Comics For People Who Don’t Read Comics: Fables

Continuing in my attempt to show that not every comic book is a teenage-male power fantasy where every problem’s solved with angst and fistfighting, and every chick has a gigantic rack…not that there’s anything wrong with that.

It begins with “Once upon a time,” yet we’re not in a mythical, faraway, pastoral land. We’re in the heart of New York City–our New York City–which makes it all the more unsettling. Fables, an ongoing series from Vertigo, starts off by peeling back the mythological curtain, Wizard of Oz-style: every single fable, every single story, from Pinocchio to Snow White, the Three Pigs to creepy Middle Eastern tales you’ve never heard–they’re all true. And not only are they all true–they walk among us unnoticed.

But Fables isn’t some goofy unicorns-and-rainbows treacle. It pinballs between murder mysteries, conspiracies, detective stories, political intrigue–Grimm’s Fairy Tales blended with James Ellroy. One of the series’ overarching plot threads was the role of the Adversary, a mysterious, evil figure who drove most of the Fables out of Europe. The more human-looking Fables, like Snow White–now a powerful woman, and ready to kill anybody who mentions that business with the dwarves–settle in New York City. Less-human Fables like the Three Little Pigs are restricted to a farm in upstate New York–and they aren’t exactly pleased. And the identity of the Adversary? You already know who he is–a well-known figure from literature–and while his identity would surprise you, it makes perfect sense in the context of Fables.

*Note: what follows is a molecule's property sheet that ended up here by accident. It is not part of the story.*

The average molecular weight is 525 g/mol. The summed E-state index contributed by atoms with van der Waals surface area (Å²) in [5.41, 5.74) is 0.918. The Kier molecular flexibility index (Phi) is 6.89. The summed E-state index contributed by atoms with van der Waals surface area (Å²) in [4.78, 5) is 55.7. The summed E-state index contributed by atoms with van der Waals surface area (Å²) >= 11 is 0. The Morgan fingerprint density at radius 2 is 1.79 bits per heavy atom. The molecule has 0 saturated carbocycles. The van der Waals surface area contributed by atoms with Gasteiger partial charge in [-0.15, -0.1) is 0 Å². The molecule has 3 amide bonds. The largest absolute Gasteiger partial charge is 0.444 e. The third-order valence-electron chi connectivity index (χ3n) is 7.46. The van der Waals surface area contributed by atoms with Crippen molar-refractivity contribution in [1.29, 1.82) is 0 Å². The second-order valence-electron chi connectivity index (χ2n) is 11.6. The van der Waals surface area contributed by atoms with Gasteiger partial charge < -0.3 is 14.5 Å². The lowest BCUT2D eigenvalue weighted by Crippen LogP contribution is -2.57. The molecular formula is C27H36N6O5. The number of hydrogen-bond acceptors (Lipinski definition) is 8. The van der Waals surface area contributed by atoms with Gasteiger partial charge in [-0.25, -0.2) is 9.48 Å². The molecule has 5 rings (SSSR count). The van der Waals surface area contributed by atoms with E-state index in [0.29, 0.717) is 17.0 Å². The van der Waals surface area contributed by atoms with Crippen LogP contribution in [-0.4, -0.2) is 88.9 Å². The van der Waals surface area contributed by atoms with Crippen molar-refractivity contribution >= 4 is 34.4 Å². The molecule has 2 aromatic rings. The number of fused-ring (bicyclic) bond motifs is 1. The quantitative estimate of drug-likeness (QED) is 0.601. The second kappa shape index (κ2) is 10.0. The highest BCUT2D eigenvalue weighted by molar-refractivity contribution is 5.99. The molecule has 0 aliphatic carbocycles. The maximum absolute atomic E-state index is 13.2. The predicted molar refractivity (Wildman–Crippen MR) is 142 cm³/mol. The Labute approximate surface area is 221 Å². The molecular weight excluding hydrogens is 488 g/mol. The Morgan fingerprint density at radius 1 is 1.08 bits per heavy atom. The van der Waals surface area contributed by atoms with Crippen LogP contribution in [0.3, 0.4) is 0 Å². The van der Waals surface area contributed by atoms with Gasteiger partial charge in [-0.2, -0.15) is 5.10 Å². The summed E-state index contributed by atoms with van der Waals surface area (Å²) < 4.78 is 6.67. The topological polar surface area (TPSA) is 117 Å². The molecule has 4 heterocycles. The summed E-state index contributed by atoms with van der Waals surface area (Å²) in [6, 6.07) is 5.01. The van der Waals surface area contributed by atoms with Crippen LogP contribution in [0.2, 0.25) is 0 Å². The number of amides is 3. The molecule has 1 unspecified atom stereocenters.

The canvas on which Fables creator can work is almost infinite; he’s already turning his gaze to other cultures’ fables for inspiration. Fables is well worth checking out; read the entire first issue by clicking here, and get the rest in collections off Amazon. Trust me…you’ll never read Pinocchio the same way again.
Jay

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